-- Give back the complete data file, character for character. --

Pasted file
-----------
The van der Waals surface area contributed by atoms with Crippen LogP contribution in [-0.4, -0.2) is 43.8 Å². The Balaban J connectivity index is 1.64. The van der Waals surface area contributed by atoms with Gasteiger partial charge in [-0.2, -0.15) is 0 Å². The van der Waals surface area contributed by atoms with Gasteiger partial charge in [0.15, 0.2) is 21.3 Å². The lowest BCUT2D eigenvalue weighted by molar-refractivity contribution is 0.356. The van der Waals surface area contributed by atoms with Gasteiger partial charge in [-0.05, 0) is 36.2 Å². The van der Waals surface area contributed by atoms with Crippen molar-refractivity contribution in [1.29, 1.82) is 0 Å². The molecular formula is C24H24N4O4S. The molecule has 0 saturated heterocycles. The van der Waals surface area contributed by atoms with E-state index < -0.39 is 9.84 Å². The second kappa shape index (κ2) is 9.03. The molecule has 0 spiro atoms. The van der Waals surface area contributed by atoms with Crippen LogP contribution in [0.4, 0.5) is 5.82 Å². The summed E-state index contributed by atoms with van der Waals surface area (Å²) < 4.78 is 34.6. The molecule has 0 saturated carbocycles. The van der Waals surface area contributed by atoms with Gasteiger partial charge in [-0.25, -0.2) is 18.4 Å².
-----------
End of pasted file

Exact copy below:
The van der Waals surface area contributed by atoms with Crippen LogP contribution in [-0.4, -0.2) is 43.8 Å². The Balaban J connectivity index is 1.64. The van der Waals surface area contributed by atoms with Gasteiger partial charge in [-0.2, -0.15) is 0 Å². The van der Waals surface area contributed by atoms with Gasteiger partial charge in [0.15, 0.2) is 21.3 Å². The lowest BCUT2D eigenvalue weighted by molar-refractivity contribution is 0.356. The van der Waals surface area contributed by atoms with Gasteiger partial charge in [-0.05, 0) is 36.2 Å². The van der Waals surface area contributed by atoms with Crippen molar-refractivity contribution in [1.29, 1.82) is 0 Å². The molecular formula is C24H24N4O4S. The molecule has 0 saturated heterocycles. The van der Waals surface area contributed by atoms with E-state index < -0.39 is 9.84 Å². The second kappa shape index (κ2) is 9.03. The molecule has 0 spiro atoms. The van der Waals surface area contributed by atoms with Crippen LogP contribution in [0.4, 0.5) is 5.82 Å². The summed E-state index contributed by atoms with van der Waals surface area (Å²) < 4.78 is 34.6. The molecule has 0 saturated carbocycles. The van der Waals surface area contributed by atoms with Gasteiger partial charge in [-0.25, -0.2) is 18.4 Å².